The researchers said that participants in the three uncontrolled groups spent less time on social media. Six months after the intervention, the compound group participated in an additional 1 hour and 39 minutes each week in physical activity. The positive effect on mental health persisted throughout the follow-up period.

Dr. Amy Gooding She is a clinical psychologist at the Pathlight Mood and Anxiety Center, a national chain of mental health centers.

Gooding told Healthline that Healthline’s social media over-connection to many other lives is holding back our happiness.

“All of this affects our ability to focus on our work and really be present in our lives,” she said. “Users may compare themselves to other people’s lives, families, or vacations, all while separated from their family or personal lives because they’re using their phones, looking to social media.”

“Not only does this result in low self-esteem, but it can also make individuals critical of themselves and their experiences,” Gooding added. “When people stare at their phones, they are not interacting with others or their environment. Constant scrolling during downtime can affect an individual’s ability to feel comfortable when relaxed or still, with a calm and calm mind. Taking a break from social media can help people to Feeling more comfortable with silence and relaxation can help people learn more to interact and be present with the people and environment around them.”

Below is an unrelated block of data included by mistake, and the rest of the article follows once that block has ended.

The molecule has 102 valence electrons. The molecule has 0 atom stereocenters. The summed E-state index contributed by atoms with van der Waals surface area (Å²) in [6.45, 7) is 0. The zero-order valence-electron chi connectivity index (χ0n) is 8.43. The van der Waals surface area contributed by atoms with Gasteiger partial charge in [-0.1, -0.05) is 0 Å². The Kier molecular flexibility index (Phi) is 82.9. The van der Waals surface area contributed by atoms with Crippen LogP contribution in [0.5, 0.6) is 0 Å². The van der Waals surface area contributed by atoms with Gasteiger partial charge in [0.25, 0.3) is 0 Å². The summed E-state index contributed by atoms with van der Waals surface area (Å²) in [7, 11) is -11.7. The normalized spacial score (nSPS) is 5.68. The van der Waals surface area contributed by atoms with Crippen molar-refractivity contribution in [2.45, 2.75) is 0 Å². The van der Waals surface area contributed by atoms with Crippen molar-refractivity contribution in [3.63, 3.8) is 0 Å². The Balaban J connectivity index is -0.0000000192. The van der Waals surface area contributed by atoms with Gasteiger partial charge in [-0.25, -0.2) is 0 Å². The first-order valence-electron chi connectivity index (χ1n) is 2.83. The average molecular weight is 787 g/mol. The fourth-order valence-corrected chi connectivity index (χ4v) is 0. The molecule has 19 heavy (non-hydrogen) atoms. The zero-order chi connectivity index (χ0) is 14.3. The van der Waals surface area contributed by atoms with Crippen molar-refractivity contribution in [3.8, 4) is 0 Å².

Gooding noted that the benefits of physical activity on mental health are well established.

“Improvements in stress management, sleep, mood and energy were observed in those who engaged in 30 minutes of physical activity per day,” she said. “If you find that you are using social media to relieve stress, take a break from work to follow your friend’s activities, try to put limits on your use, and consider doing these things instead: take your dog for a walk, play with your kids, have a dance party in your house, or Take a picnic, call a friend and go for a walk, or go window shopping on your favorite downtown street.”

Edward Storm He is an engagement specialist and content producer who developed 30 Day Challenge Builder platform.

He told Healthline engaging others in a challenge or using time management apps can help someone turn their social media time into something more productive.